A story of wealth, family and the indignities of aging, culminated Friday with an 89-year-old heir to one of America’s first mega-fortunes being taken to prison in a wheelchair.
Almost seven years after a family feud over the treatment of philanthropist Brooke Astor erupted into public view, her son, Anthony Marshall, started serving a one-to-three-year prison term for his conviction on charges of taking advantage of his aged mother’s slipping mind to loot her millions.
Marshall’s incarceration, which appeals had delayed for more than 3 1/2 years, was a subdued but climactic chapter in the saga of a society doyenne eroded by Alzheimer’s disease, the privileged scion who earned a Purple Heart but not always his mother’s approval, the wife he worried about providing for and the grandsons who testified against their own father.
As Marshall sat, looking quietly downward, in his wheelchair in sweatpants and slippers, the judge who sent him to prison said he did so unhappily.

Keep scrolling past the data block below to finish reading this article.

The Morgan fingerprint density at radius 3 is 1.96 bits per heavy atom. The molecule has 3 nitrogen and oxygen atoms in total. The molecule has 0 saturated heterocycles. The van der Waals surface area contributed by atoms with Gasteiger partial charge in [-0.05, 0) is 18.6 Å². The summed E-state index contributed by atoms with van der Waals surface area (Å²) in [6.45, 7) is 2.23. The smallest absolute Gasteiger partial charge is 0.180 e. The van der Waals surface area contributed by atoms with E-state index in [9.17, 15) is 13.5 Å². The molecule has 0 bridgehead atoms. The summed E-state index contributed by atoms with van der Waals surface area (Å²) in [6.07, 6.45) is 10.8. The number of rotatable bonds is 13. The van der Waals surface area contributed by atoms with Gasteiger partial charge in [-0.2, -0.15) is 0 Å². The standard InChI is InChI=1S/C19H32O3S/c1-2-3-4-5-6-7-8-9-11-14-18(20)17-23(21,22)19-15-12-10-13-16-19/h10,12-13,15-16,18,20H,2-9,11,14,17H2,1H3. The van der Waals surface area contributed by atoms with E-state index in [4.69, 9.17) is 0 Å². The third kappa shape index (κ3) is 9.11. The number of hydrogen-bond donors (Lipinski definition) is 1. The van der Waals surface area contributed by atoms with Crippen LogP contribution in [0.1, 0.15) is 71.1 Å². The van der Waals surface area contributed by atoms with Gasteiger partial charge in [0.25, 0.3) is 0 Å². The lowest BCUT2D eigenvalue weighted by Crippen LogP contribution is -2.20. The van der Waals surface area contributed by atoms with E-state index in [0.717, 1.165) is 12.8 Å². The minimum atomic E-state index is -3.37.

“I take no pleasure in following my duties,” said Manhattan state Supreme Court Justice Kirke Bartley, who sentenced Marshall to the minimum.
But Manhattan District Attorney Cyrus R. Vance Jr. said the imprisonment represented long-awaited justice for Astor and a clarion call about the financial exploitation of older people.
“I believe that the legacy of this prosecution will be that it raised public awareness of the silent epidemic of elder abuse,” Vance said in a statement.
The case cast the subject in the rarefied setting of Manhattan’s Park Avenue, featuring such Astor friends as Henry Kissinger and Barbara Walters as witnesses.
Astor was an elite fixture of New York society before she died in 2007 at 105, and her charitable largesse was recognized in 1998 with the Presidential Medal of Freedom. She had inherited the money from her third husband, Vincent Astor, a descendant of real estate and fur baron John Jacob Astor, one of the nation’s first multimillionaires.
Marshall, who later became a U.S. ambassador, was Astor’s son from her first marriage, and the trial portrayed a fraught relationship between son and mother. She once told a friend, “I wish Tony had made something of himself instead of waiting for the money.”
Marshall, who turned 89 last month, will be the fourth oldest inmate in New York state prisons. The oldest is 93 and was sentenced to 17 1/2 years in prison in 2010.